For about ten years from the late 1850’s the Walmsley family had moved from London to the rather leafier surrounds of what they called Wolverton House [now Wolverton Park] in Hampshire.
The present house is a two-storey Georgian building faced in ashlar. The entrance was originally on what is now the garden side, and has seven bays, a balustraded parapet, an Ionic porch with coupled columns, and slightly lower recessed wings. On the present entrance front the centre is of five bays and the wings run forward to embrace an entrance court. The house perhaps took its present form after it was acquired by the 1st Duke of Wellington in 1837, but the core is probably 18th century. It was perhaps built for Sir Charles van Notten Pole, although it could be earlier; the wings are additions of the 1820s.
Inside, the house has a two-storey entrance hall with a cantilevered staircase rising, as a result of the reorientation of the house, from just inside the front door.
There is also an exceptionally handsome drawing room with simple plasterwork and a fine marble chimneypiece.
This is an ancient site: there was a royal deer park here in the 12th century, which was granted in 1215 by King John to Peter FitzHerbert, whose descendants owned it until the 15th century. The parish church, which stands above the park, was rebuilt in 1717 in classical style, and the park was landscaped in the 18th century. By 1810 there was a folly summerhouse with a spire in a plantation in the park.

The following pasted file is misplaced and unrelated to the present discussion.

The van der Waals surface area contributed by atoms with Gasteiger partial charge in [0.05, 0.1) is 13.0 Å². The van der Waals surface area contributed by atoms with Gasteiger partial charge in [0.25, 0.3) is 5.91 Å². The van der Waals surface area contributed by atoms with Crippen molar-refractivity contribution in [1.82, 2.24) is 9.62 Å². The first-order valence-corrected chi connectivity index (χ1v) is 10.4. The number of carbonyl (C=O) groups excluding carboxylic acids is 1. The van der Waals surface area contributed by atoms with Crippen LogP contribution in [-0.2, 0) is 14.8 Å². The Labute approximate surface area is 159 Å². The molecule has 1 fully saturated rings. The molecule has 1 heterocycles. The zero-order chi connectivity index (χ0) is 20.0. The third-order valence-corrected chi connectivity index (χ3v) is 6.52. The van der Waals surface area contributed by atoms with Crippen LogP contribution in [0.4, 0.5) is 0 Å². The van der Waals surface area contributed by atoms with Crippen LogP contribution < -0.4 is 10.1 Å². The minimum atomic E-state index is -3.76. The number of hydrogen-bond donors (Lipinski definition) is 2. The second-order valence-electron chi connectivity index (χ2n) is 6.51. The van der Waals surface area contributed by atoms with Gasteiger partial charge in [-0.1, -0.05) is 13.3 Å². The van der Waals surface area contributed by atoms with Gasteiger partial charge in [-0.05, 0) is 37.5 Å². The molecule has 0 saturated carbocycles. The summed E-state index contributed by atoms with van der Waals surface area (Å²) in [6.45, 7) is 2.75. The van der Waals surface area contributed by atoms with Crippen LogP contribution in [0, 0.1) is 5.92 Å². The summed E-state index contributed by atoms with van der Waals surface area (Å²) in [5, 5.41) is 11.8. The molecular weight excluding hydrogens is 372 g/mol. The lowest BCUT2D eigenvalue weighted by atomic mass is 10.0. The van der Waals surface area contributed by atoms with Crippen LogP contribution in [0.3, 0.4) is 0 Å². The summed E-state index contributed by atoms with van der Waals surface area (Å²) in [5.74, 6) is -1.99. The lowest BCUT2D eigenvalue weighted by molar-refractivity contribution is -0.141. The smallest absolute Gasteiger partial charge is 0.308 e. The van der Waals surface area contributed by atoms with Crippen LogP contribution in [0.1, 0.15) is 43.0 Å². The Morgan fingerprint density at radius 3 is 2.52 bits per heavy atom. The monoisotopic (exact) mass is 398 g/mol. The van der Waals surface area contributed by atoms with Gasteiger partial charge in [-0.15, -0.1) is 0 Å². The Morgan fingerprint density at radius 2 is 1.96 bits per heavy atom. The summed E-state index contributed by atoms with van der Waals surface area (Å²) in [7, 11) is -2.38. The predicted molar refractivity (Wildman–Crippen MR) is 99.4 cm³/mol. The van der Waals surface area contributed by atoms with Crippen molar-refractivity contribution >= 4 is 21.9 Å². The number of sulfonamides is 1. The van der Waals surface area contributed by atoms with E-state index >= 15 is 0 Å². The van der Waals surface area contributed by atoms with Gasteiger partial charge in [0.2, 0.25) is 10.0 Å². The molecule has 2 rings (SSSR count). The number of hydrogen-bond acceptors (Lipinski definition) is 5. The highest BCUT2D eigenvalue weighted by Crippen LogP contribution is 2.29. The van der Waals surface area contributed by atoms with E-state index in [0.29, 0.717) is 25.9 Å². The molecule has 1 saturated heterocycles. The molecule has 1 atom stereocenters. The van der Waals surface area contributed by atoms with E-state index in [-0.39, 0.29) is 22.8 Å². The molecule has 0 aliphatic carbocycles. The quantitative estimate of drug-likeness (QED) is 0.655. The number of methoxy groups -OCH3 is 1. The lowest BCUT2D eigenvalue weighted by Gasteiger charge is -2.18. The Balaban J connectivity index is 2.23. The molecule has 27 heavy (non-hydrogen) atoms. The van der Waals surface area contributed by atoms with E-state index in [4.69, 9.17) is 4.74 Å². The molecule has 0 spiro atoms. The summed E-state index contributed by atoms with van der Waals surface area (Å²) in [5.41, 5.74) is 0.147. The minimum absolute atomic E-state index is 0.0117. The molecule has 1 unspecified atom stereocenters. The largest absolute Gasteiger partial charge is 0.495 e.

Descent: Thomas Dyneley (d. 1502); to widow, Philippa for life and then to daughter Elizabeth, wife of George Barrett (d. 1525) and later of Sir John Baker, kt.; to son, Edward Barrett (d. 1586); to grandson, Edward Barrett (d. 1644), 1st Lord Newburgh of Fife; sold by the trustees of his will to George Browne (fl. 1661-69); to son, Sir George Browne; to daughter, Elizabeth (1671-88), wife of Sir Jemmett Raymond; to son, Jemmett Raymond (1688-c.1772); to second cousin, Dame Elizabeth Worsley (d. 1774); to son, Edward Meux-Worsley of Gatcombe House (IoW), who sold 1782 to Sir Charles van Notten (later van Notten Pole), 1st bt. (d. 1813); to son, Sir Peter Pole, 2nd bt. (1770-1850), who sold 1837 to Arthur Wellesley (1769-1852), 1st Duke of Wellington; to son, Arthur Richard Wellesley (1807-84), 2nd Duke of Wellington; to nephew, Henry Wellesley (1846-1900), 3rd Duke of Wellington; to brother, Arthur Charles Wellesley (1849-1934), 4th Duke of Wellington; to son, Arthur Charles Wellesley (1876-1941), 5th Duke of Wellington; to son, Henry Valerian George Wellesley (1912-43), 6th Duke of Wellington; sold 1943 to Mrs H. Andreae of Moundsmere Manor; sold 1959 to Thomas Sidney Hohler (later Astell Hohler) (1919-89); to daughter, Isabelle (b. 1955), wife of Martin Sereld Victor Gilbert Hay (b. 1948), 24th Earl of Erroll. The house was leased by the Dukes of Wellington (tenants included Wallace James Walker) and is leased today.
Josh and Adeline were leasing the house from the 2nd Duke of Wellington. In the 1861 census, Josh describes himself as ” Knight, J.P. “ and Adeline’s occupation was given as ” Lady “. There were three children there, James, aged 34, and Emily, 30, and Adah, aged 21. The household comprised of the family, plus the cook, Maria Butts (60), three housemaids, and three male servants. Richard Pratt, the butler was only twenty-four, Tommy Smith was a sixteen year-old house boy, and Charlie Jacob, the groom was twenty.
Tracing the family over the twenty year period from the 1851 census through to the 1871 census, Maria Butts is the only servant who stays with them for more than ten years. She shows up as the cook at Wolverton Park, and then ten years later she is the housekeeper at Hume Towers in Bournemouth.